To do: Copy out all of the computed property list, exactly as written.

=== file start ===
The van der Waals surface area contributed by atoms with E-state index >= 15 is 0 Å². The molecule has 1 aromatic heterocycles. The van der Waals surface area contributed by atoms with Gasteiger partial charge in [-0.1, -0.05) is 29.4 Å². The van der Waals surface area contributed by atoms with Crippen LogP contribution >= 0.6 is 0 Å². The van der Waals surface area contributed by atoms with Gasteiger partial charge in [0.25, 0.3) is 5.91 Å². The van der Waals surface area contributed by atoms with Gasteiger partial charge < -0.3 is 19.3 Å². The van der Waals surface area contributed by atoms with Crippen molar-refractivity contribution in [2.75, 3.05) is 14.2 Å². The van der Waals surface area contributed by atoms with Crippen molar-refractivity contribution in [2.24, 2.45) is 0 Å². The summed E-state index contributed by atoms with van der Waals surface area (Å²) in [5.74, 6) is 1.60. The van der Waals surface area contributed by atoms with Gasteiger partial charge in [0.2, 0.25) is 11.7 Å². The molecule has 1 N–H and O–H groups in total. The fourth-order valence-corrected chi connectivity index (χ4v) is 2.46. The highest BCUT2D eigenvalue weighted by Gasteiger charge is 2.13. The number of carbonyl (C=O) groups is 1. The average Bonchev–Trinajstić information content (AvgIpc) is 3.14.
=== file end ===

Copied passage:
The van der Waals surface area contributed by atoms with E-state index >= 15 is 0 Å². The molecule has 1 aromatic heterocycles. The van der Waals surface area contributed by atoms with Gasteiger partial charge in [-0.1, -0.05) is 29.4 Å². The van der Waals surface area contributed by atoms with Crippen LogP contribution >= 0.6 is 0 Å². The van der Waals surface area contributed by atoms with Gasteiger partial charge in [0.25, 0.3) is 5.91 Å². The van der Waals surface area contributed by atoms with Gasteiger partial charge < -0.3 is 19.3 Å². The van der Waals surface area contributed by atoms with Crippen molar-refractivity contribution in [2.75, 3.05) is 14.2 Å². The van der Waals surface area contributed by atoms with Crippen molar-refractivity contribution in [2.24, 2.45) is 0 Å². The summed E-state index contributed by atoms with van der Waals surface area (Å²) in [5.74, 6) is 1.60. The van der Waals surface area contributed by atoms with Gasteiger partial charge in [0.2, 0.25) is 11.7 Å². The molecule has 1 N–H and O–H groups in total. The fourth-order valence-corrected chi connectivity index (χ4v) is 2.46. The highest BCUT2D eigenvalue weighted by Gasteiger charge is 2.13. The number of carbonyl (C=O) groups is 1. The average Bonchev–Trinajstić information content (AvgIpc) is 3.14.